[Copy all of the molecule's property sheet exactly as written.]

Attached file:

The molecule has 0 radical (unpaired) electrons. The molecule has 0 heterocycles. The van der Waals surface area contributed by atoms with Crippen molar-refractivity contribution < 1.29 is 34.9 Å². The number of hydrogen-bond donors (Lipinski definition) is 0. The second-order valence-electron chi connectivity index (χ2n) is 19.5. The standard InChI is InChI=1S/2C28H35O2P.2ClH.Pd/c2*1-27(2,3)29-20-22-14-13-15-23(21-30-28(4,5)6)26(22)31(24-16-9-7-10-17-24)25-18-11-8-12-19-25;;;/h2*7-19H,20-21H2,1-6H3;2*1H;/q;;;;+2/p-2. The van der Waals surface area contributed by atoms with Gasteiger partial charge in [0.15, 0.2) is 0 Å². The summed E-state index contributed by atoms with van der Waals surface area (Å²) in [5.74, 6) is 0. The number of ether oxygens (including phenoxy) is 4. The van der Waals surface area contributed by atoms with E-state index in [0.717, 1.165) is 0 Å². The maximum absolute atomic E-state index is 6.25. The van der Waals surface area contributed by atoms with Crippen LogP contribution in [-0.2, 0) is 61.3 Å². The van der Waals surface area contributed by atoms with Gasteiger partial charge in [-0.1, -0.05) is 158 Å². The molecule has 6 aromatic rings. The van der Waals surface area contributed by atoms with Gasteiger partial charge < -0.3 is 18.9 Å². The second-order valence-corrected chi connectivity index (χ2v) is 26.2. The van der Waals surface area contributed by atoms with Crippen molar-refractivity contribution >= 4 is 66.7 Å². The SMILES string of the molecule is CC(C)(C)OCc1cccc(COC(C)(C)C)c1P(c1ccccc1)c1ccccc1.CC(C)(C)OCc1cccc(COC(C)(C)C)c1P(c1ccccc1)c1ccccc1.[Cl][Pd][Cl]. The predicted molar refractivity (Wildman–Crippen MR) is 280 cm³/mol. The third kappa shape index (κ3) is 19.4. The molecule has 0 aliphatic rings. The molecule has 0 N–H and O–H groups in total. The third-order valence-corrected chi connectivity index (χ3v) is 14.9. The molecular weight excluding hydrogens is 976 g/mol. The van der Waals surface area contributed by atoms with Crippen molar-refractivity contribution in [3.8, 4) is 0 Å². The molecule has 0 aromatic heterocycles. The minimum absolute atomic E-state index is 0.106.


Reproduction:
The molecule has 0 radical (unpaired) electrons. The molecule has 0 heterocycles. The van der Waals surface area contributed by atoms with Crippen molar-refractivity contribution < 1.29 is 34.9 Å². The number of hydrogen-bond donors (Lipinski definition) is 0. The second-order valence-electron chi connectivity index (χ2n) is 19.5. The standard InChI is InChI=1S/2C28H35O2P.2ClH.Pd/c2*1-27(2,3)29-20-22-14-13-15-23(21-30-28(4,5)6)26(22)31(24-16-9-7-10-17-24)25-18-11-8-12-19-25;;;/h2*7-19H,20-21H2,1-6H3;2*1H;/q;;;;+2/p-2. The van der Waals surface area contributed by atoms with Gasteiger partial charge in [0.15, 0.2) is 0 Å². The summed E-state index contributed by atoms with van der Waals surface area (Å²) in [5.74, 6) is 0. The number of ether oxygens (including phenoxy) is 4. The van der Waals surface area contributed by atoms with E-state index in [0.717, 1.165) is 0 Å². The maximum absolute atomic E-state index is 6.25. The van der Waals surface area contributed by atoms with Crippen LogP contribution in [-0.2, 0) is 61.3 Å². The van der Waals surface area contributed by atoms with Gasteiger partial charge in [-0.1, -0.05) is 158 Å². The molecule has 6 aromatic rings. The van der Waals surface area contributed by atoms with Gasteiger partial charge < -0.3 is 18.9 Å². The second-order valence-corrected chi connectivity index (χ2v) is 26.2. The van der Waals surface area contributed by atoms with Crippen molar-refractivity contribution >= 4 is 66.7 Å². The SMILES string of the molecule is CC(C)(C)OCc1cccc(COC(C)(C)C)c1P(c1ccccc1)c1ccccc1.CC(C)(C)OCc1cccc(COC(C)(C)C)c1P(c1ccccc1)c1ccccc1.[Cl][Pd][Cl]. The predicted molar refractivity (Wildman–Crippen MR) is 280 cm³/mol. The third kappa shape index (κ3) is 19.4. The molecule has 0 aliphatic rings. The molecule has 0 N–H and O–H groups in total. The third-order valence-corrected chi connectivity index (χ3v) is 14.9. The molecular weight excluding hydrogens is 976 g/mol. The van der Waals surface area contributed by atoms with Crippen molar-refractivity contribution in [3.8, 4) is 0 Å². The molecule has 0 aromatic heterocycles. The minimum absolute atomic E-state index is 0.106.